His mind filled with the dozen other things he needed to be getting on with that he'd had to let slip these past two months. A qualified lawyer, he oversaw all sales, mergers and buyouts with regard to the business empire he'd forged with his two brothers. He didn't always use his legal skills to get his own way.
Theseus, the middle Kalliakis brother, had identified an internet start-up seeking investment. If projections were correct, they would quadruple their investment in less than two months. Talos, though, had suspicions about the owners.
His thoughts about unscrupulous techies were cut away when a faint sound drifted out of a door to his left. He paused, raising a hand in a request for silence. His ears strained and he rested his head against the door. There it was.
The only piece of classical music he knew by name.
A lump formed in his throat—a lump that grew with each passing beat.
Wanting to hear more clearly, but not wanting to disturb the violinist, he turned the handle carefully and pressed the door open.
An inch was enough to bring the solemn yet haunting music to life.
His chest filled, bittersweet memories engulfing him.
He'd been seven years old when his parents had died. The nights that had followed, before his brothers had been flown back from their English boarding school—he'd been only a year away from joining them there—had left him inconsolable.
Queen Rhea Kalliakis, the grandmother he'd adored, had soothed him the only way she knew how. She'd come into his room, sat on the edge of his bed and played the 'Méditation' from Jules Massenet's Thaïs.
He hadn't thought about this particular piece of music for over twenty-five years.
The tempo was different from the way his grandmother had played it, slower, but the effect was the same. Painful and yet soothing, like balm on a wound, seeping through his skin to heal him from the inside out.
This one had it—the special, elusive it.
'That is the one,' he said, addressing the orchestra directors collectively. His translator made the translation in French for them.
The sharp-faced woman to his left looked at him with a searching expression, as if judging whether he was serious, until her eyes lit up and, in her excitement, she flung the door open.
There, in the corner of the room, her violin still under her chin but her bow flailing in her right hand, stood a tall, lithe girl—woman. She had the distinct look of a rabbit caught in the headlights of a speeding car.
It was those eyes.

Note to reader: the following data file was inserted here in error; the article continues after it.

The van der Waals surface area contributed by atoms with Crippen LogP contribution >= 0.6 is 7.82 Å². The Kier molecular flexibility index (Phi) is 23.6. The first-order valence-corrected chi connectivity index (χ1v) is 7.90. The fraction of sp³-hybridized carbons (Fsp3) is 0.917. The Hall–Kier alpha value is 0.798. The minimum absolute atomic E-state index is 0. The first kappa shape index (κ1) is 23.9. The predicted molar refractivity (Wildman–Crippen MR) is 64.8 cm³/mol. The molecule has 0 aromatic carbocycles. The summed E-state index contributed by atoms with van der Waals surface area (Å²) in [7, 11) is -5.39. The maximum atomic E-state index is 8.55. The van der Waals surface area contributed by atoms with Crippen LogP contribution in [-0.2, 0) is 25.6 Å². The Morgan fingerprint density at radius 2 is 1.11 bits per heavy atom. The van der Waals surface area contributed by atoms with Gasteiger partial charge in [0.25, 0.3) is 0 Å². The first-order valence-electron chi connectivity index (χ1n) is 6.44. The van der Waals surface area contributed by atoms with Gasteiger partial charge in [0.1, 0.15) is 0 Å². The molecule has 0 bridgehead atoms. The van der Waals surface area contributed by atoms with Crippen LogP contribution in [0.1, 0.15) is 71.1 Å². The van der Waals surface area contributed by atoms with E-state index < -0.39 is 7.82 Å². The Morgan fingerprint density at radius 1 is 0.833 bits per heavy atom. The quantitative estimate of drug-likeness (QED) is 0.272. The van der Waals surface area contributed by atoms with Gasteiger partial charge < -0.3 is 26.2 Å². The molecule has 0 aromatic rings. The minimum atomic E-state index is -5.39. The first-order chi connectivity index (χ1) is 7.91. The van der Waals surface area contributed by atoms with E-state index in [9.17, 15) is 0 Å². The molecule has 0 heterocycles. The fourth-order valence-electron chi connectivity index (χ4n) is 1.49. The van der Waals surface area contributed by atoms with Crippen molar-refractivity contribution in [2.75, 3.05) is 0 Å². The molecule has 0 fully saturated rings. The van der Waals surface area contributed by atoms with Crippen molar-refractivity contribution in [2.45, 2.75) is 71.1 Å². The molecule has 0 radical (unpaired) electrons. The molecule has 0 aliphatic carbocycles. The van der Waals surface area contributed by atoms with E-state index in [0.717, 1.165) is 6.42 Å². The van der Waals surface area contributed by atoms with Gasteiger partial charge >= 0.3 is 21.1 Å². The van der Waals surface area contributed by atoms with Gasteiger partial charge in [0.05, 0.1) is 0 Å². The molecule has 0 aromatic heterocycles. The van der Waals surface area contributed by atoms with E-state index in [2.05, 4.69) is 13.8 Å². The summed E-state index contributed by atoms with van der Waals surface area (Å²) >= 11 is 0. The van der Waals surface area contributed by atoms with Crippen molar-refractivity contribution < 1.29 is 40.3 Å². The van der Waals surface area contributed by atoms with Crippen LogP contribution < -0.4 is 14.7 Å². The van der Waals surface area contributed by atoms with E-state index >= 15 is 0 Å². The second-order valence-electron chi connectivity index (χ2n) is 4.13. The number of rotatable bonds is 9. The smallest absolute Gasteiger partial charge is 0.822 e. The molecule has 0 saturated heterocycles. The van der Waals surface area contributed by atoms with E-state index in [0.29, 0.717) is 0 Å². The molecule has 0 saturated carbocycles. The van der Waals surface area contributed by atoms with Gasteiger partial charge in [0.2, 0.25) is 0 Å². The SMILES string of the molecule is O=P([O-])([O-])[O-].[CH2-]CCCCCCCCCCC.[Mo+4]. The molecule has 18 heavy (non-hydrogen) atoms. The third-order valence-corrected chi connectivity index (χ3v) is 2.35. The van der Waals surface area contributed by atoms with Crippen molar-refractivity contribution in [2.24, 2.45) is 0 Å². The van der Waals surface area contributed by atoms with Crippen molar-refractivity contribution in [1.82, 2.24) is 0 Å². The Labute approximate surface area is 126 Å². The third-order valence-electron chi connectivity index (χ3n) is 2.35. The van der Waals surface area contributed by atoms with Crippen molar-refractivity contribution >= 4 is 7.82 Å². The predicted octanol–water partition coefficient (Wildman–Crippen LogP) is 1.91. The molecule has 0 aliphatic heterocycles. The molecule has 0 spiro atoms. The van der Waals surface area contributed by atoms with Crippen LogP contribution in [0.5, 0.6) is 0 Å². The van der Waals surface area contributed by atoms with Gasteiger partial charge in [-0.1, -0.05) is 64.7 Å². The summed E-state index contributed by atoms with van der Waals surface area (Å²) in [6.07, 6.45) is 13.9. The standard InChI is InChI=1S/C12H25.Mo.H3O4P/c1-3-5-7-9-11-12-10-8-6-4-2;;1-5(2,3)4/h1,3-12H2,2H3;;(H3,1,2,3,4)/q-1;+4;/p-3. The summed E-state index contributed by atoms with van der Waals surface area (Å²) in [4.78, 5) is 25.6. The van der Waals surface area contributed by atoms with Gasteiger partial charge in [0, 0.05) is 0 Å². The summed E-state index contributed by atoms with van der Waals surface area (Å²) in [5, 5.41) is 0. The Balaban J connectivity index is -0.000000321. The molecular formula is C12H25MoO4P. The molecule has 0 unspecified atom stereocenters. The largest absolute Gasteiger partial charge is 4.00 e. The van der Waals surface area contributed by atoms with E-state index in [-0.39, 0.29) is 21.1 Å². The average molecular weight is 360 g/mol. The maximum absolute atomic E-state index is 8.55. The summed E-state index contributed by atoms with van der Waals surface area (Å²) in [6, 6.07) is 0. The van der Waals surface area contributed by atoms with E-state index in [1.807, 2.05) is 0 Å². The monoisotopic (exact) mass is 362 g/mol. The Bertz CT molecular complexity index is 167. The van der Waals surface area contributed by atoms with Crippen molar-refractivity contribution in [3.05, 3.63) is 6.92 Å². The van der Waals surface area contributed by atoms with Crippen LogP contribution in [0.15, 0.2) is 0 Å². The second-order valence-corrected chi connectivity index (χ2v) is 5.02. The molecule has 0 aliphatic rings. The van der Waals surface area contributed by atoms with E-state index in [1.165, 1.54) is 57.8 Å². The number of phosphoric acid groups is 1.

She had never seen anything like them before, nor such intensity.
The way they had fixed on her… Like lasers. Trapping her.
Amalie shivered to think of them.
She shivered again when she stepped out of the theatre exit and into the slushy car park. Keeping a firm grip on her violin case—she really needed to get the strap fixed—she tugged her red-and-grey striped beanie hat over her ears.
A long black car with darkened windows entered the car park and crunched its way through the snow to pull up beside her.
The back door opened and a giant got out.
It took a beat before her brain comprehended that it wasn't a giant but Talos Kalliakis.
Intense, striking eyes—were they brown?—fixed on her for the second time in an hour. The effect was as terrifying and giddying the second time around. More so.
When the door of the practice room had swung open and she'd seen all those faces staring at her she'd wanted to shrink into a corner. She hadn't signed up for the audition, but had been told to attend in case the orchestra as a whole was needed. She'd happily hidden away from the action in the room behind the auditorium; there, but not actually present.
They had rested on her for so long she'd felt as if she'd been stuck in a time capsule. Then they had moved from her face and, without a bonjour or au revoir, he'd disappeared.
There hadn't been time for her to appreciate the sheer size of the man.
She was tall for a woman—five foot eight. But Talos towered over her, a mass of height and muscle that not even his winter attire could hide.
Her mouth ran dry.
He wore his thick ebony hair slightly too long, messy at the front and curling over the collar of his long black trench coat. Dark stubble, also thick, abounded over his square jawline.
Despite the expensive cut of his clothing, right down to what were clearly handmade shoes, he had a feral air about him, as if he should be swinging through vines in a jungle whilst simultaneously banging his chest.
He looked dangerous. Wildly dangerous. The scar on his right eyebrow, which seemed to divide it into two, only added to this sense.
He also looked full of purpose.
He took the few steps towards her with long strides, an outstretched hand and an unsmiling face. 'Amalie Cart-wright, it is a pleasure to meet you,' he said in perfect English.
How did he know she was bilingual?
God but the man was enormous. He had to be a good six and a half feet. Easily.
Swallowing frantically to moisten her mouth, Amalie switched her violin case to her left hand and extended her right to him. It was immediately engulfed in his strong, darkly bronzed hand. It was like being consumed by a giant paw. Even through the wool of her gloves she could feel the heat from his uncovered hand.